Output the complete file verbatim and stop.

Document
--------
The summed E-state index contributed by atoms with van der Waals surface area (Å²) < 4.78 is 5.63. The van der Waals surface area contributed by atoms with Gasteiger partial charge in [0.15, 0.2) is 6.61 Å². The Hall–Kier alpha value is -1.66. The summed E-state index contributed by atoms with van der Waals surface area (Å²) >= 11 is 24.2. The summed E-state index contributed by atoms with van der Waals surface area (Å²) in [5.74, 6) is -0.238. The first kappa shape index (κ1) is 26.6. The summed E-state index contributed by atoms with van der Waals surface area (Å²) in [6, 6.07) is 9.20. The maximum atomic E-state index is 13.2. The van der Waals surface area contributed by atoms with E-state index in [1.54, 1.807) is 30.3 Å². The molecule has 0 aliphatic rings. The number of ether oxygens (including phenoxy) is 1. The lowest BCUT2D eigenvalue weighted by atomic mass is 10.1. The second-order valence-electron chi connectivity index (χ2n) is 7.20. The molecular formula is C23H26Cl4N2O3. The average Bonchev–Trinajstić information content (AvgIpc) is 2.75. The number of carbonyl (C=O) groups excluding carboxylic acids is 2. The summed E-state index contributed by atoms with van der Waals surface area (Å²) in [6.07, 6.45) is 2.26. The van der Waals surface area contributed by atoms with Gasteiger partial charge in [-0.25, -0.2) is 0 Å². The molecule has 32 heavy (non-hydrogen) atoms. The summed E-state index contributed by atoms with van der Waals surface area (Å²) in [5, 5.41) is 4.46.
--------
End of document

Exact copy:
The summed E-state index contributed by atoms with van der Waals surface area (Å²) < 4.78 is 5.63. The van der Waals surface area contributed by atoms with Gasteiger partial charge in [0.15, 0.2) is 6.61 Å². The Hall–Kier alpha value is -1.66. The summed E-state index contributed by atoms with van der Waals surface area (Å²) >= 11 is 24.2. The summed E-state index contributed by atoms with van der Waals surface area (Å²) in [5.74, 6) is -0.238. The first kappa shape index (κ1) is 26.6. The summed E-state index contributed by atoms with van der Waals surface area (Å²) in [6, 6.07) is 9.20. The maximum atomic E-state index is 13.2. The van der Waals surface area contributed by atoms with E-state index in [1.54, 1.807) is 30.3 Å². The molecule has 0 aliphatic rings. The number of ether oxygens (including phenoxy) is 1. The lowest BCUT2D eigenvalue weighted by atomic mass is 10.1. The second-order valence-electron chi connectivity index (χ2n) is 7.20. The molecular formula is C23H26Cl4N2O3. The average Bonchev–Trinajstić information content (AvgIpc) is 2.75. The number of carbonyl (C=O) groups excluding carboxylic acids is 2. The summed E-state index contributed by atoms with van der Waals surface area (Å²) in [6.07, 6.45) is 2.26. The van der Waals surface area contributed by atoms with Gasteiger partial charge in [-0.25, -0.2) is 0 Å². The molecule has 32 heavy (non-hydrogen) atoms. The summed E-state index contributed by atoms with van der Waals surface area (Å²) in [5, 5.41) is 4.46.